Bipolar disorder or bipolar affective disorder, historically known as manic-depressive disorder, is a psychiatric diagnosis that describes a category of mood disorders defined by the presence of one or more episodes of abnormally elevated energy levels, cognition, and mood with or without one or more depressive episodes.
The risk for suicide is very high in patients who suffer from bipolar disorder and who do not receive medical attention. Between 10 - 15% of patients with bipolar disorder I commit suicide, with the risks being highest during episodes of depression or mixed mania (simultaneous depression and mania). Some studies suggest that the risk for suicide in patients with bipolar disorder II is even higher than it is for those with bipolar disorder I or major depressive disorder. Patients who also suffer from an anxiety disorder are also at greater risk for suicide. (Rapid cycling, although a more severe variation of bipolar disorder, does not appear to increase the suicide risk in patients with bipolar disorder.)
An off-kilter body clock can throw off our sleep-wake cycle, eating habits, body temperature and hormones—and mounting evidence suggests a malfunctioning clock may also underlie the mood cycles in bipolar disorder.
In a new study led by psychiatrist Alexander Niculescu of Indiana University, researchers found that children with bipolar disorder were likely to have a mutated RORB gene, which codes for a protein crucial to circadian clock function. The team’s previous work identified alterations to this gene and other clock genes in animal models of the disorder.
In its early stages, bipolar disorder may masquerade as a problem other than mental illness. For example, it may first appear as alcohol or drug abuse, or poor school or work performance.
If left untreated, bipolar disorder tends to worsen, and the person experiences episodes of full-fledged manic episodes and depressive episodes.
Mood-stabilizing medication can help control the symptoms of bipolar disorder. However, patients often need help and support to take medicine properly and to make sure that mania and depression are treated as early as possible.
Some people stop taking the medication as soon as they feel better or because the mania feels good. Stopping medication can cause serious problems.
In truth, childhood bipolar disorder is quite difficult to diagnose. Many of the disorder's characteristic symptoms overlap those of other disorders, particularly attention deficit/hyperactivity disorder (ADHD) and conduct disorder (CD). In fact, studies indicate that as many as 90 percent of all children with bipolar disorder also have ADHD, and that roughly 50 percent also have comorbid CD. Further complicating diagnosis, the presentation of childhood mania differs dramatically from that in adults.
Until about 1980 most mental health professionals believed that bipolar disorder did not occur in children. Although a few still hold this view, the general opinion of the psychiatric community has drastically shifted over the past 30 years, a period in which diagnoses of the disorder in kids have skyrocketed. In a study published in 2007 psychiatrist Carmen Moreno, then at Gregorio Marañón University General Hospital in Madrid, and her colleagues found a 40-fold increase between 1994 and 2003 in the number of visits to a psychiatrist in which a patient younger than 19 was given this diagnosis.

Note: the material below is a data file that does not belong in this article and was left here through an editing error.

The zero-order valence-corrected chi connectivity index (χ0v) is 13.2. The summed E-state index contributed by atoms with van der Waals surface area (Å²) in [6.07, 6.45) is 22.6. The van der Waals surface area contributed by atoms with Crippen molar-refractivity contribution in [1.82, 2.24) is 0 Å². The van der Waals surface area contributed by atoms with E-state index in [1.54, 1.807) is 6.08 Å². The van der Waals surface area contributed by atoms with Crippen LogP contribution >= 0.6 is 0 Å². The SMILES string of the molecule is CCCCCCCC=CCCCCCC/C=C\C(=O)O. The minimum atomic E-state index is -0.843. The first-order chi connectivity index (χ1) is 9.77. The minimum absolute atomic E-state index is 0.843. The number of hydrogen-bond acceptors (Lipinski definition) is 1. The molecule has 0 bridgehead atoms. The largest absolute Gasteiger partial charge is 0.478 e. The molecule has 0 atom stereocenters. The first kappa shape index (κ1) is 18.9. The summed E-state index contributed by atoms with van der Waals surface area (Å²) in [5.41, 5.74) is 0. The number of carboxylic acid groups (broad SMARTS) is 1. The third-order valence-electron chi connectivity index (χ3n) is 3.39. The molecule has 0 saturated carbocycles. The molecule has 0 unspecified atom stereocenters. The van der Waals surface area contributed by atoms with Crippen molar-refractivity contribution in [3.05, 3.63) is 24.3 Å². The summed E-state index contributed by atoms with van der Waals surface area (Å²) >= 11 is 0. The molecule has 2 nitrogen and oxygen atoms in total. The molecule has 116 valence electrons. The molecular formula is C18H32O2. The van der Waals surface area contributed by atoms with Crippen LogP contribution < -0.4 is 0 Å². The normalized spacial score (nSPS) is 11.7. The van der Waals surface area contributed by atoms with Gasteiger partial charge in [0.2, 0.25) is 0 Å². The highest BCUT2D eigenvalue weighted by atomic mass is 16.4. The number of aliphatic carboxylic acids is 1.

Bipolar disorder has a strong genetic component. Depending on which studies you look at, the gentics acount for anywhere from 40-60% of the vulnerability. While that seems like a high number it also means 40-60% of the risk of developing the disorder despite having the same genes comes from the environment. Only 40-60% of every set of identical twins will develop the disorder.
There are many theories regarding the cause of Bipolar disorder. Much of the research suggests there is an imbalance of specific neurotransmitters in the brain. Neurotransmitters are chemicals that facilitate information passing between nerve cells in the brain.
Scientists are unclear exactly how these neurotransmitters impact the development of Bipolar disorder. However, medications that allow an increase or decrease in specific neurotransmitters help to reduce bipolar symptoms.
Bipolar disorder is classified according to the pattern and severity of the symptoms as bipolar disorder I, bipolar disorder II, or cyclothymic disorder. Patients with one type may develop another. Nevertheless, they are distinct enough to merit separate classifications. Some doctors believe these conditions are actually separate disorders with different biologic factors that account for their differences.
Bipolar disorder — sometimes called manic-depressive disorder — is associated with mood swings that range from the lows of depression to the highs of mania. When you become depressed, you may feel sad or hopeless and lose interest or pleasure in most activities. When your mood shifts in the other direction, you may feel euphoric and full of energy. Mood shifts may occur only a few times a year, or as often as several times a day.